Final Report Summary - COULOMBUS (Electric Currents in Sediment and Soil)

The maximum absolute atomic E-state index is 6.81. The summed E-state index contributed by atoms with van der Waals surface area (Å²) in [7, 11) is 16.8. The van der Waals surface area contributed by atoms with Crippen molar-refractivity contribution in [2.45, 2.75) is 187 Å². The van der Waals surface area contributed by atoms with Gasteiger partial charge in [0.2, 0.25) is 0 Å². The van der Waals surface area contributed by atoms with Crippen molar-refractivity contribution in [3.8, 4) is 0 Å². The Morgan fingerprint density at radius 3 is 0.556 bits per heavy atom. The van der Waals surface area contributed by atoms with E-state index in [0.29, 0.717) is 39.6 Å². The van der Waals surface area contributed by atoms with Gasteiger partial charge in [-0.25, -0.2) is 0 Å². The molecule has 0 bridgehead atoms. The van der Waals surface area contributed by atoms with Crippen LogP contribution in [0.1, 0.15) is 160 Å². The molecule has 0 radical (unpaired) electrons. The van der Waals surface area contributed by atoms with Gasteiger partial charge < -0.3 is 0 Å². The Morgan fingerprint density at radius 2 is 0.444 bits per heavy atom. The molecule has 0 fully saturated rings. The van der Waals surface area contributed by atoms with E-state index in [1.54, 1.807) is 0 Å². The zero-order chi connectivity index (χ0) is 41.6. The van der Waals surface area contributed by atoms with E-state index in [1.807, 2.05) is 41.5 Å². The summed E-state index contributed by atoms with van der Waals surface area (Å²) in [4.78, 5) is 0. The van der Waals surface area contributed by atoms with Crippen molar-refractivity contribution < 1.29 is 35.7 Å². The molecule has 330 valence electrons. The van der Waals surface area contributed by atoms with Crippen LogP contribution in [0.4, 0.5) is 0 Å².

Living in the sea bottom is no easy. Oxygen only penetrates the top millimeter or so and most of the food is buried deeper down. Animals have learned to circulate oxygen and use siphons, while microbes either make do with a poor anaerobic life or reside at the surface, waiting for the dissolution and upwards diffusion of food molecules left over from the anaerobes. In 2010 the existence of another solution was reported – electric currents – and the aim of COULOMBUS was to investigate this surprise discovery. Respiration is essentially the transfer of electrons from food to oxygen, but how can organisms administrate this over centimeters distance as reported? The answer found was a hitherto unknown form of life which was named cable bacteria. These centimeters long bacteria with thousands of cells take up electrons from food at one end and conduct them through internal wires to oxygen at the other end. From being beyond our imagination they have now been reported in aquatic environments from hot and cold seeps in ocean deeps to coastal waters, beaches, salt marshes, and mangroves and further up in estuaries, streams, lakes, and even aquifers. Many species have been identified and by wiring up the sediments with up to 10,000 kilometers of “cables” per square meter they take control of energy and element cycling including transformations of oxygen, carbon, sulfur, nutrients and minerals. As result of the electric currents they also create measureable electric fields which further influence ion fluxes. The internal electric wires of cable bacteria severely resisted the scientific investigation efforts, but recently putative conductive elements in a grid of strong strings have been identified - perhaps the foundation for future electronics?